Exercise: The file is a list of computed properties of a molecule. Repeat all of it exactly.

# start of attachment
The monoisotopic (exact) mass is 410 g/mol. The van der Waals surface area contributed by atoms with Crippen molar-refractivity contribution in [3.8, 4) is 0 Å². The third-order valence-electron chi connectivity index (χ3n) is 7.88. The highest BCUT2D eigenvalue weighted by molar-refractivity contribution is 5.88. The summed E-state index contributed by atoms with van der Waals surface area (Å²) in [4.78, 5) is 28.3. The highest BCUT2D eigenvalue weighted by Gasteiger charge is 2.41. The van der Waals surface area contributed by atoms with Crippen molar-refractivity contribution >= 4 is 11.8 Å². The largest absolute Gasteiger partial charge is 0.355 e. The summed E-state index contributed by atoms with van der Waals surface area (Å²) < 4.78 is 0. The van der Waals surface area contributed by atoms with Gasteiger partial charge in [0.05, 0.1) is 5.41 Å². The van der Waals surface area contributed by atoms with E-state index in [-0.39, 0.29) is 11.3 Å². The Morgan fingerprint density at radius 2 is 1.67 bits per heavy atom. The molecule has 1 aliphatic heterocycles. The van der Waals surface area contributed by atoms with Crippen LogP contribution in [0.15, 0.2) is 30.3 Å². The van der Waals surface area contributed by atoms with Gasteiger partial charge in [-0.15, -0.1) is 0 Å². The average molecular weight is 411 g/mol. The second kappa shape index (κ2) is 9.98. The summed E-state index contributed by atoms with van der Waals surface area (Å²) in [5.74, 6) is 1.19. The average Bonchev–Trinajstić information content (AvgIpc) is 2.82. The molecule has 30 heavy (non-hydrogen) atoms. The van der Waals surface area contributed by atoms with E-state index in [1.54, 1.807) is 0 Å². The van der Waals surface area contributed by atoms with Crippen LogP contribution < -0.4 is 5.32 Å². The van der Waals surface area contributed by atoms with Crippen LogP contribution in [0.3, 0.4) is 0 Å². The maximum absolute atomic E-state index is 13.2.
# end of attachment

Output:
The monoisotopic (exact) mass is 410 g/mol. The van der Waals surface area contributed by atoms with Crippen molar-refractivity contribution in [3.8, 4) is 0 Å². The third-order valence-electron chi connectivity index (χ3n) is 7.88. The highest BCUT2D eigenvalue weighted by molar-refractivity contribution is 5.88. The summed E-state index contributed by atoms with van der Waals surface area (Å²) in [4.78, 5) is 28.3. The highest BCUT2D eigenvalue weighted by Gasteiger charge is 2.41. The van der Waals surface area contributed by atoms with Crippen molar-refractivity contribution >= 4 is 11.8 Å². The largest absolute Gasteiger partial charge is 0.355 e. The summed E-state index contributed by atoms with van der Waals surface area (Å²) < 4.78 is 0. The van der Waals surface area contributed by atoms with Gasteiger partial charge in [0.05, 0.1) is 5.41 Å². The van der Waals surface area contributed by atoms with E-state index in [-0.39, 0.29) is 11.3 Å². The Morgan fingerprint density at radius 2 is 1.67 bits per heavy atom. The molecule has 1 aliphatic heterocycles. The van der Waals surface area contributed by atoms with Crippen LogP contribution in [0.15, 0.2) is 30.3 Å². The van der Waals surface area contributed by atoms with Gasteiger partial charge in [-0.15, -0.1) is 0 Å². The average molecular weight is 411 g/mol. The second kappa shape index (κ2) is 9.98. The summed E-state index contributed by atoms with van der Waals surface area (Å²) in [5.74, 6) is 1.19. The average Bonchev–Trinajstić information content (AvgIpc) is 2.82. The molecule has 30 heavy (non-hydrogen) atoms. The van der Waals surface area contributed by atoms with E-state index in [1.54, 1.807) is 0 Å². The van der Waals surface area contributed by atoms with Crippen LogP contribution < -0.4 is 5.32 Å². The van der Waals surface area contributed by atoms with Crippen LogP contribution in [0.3, 0.4) is 0 Å². The maximum absolute atomic E-state index is 13.2.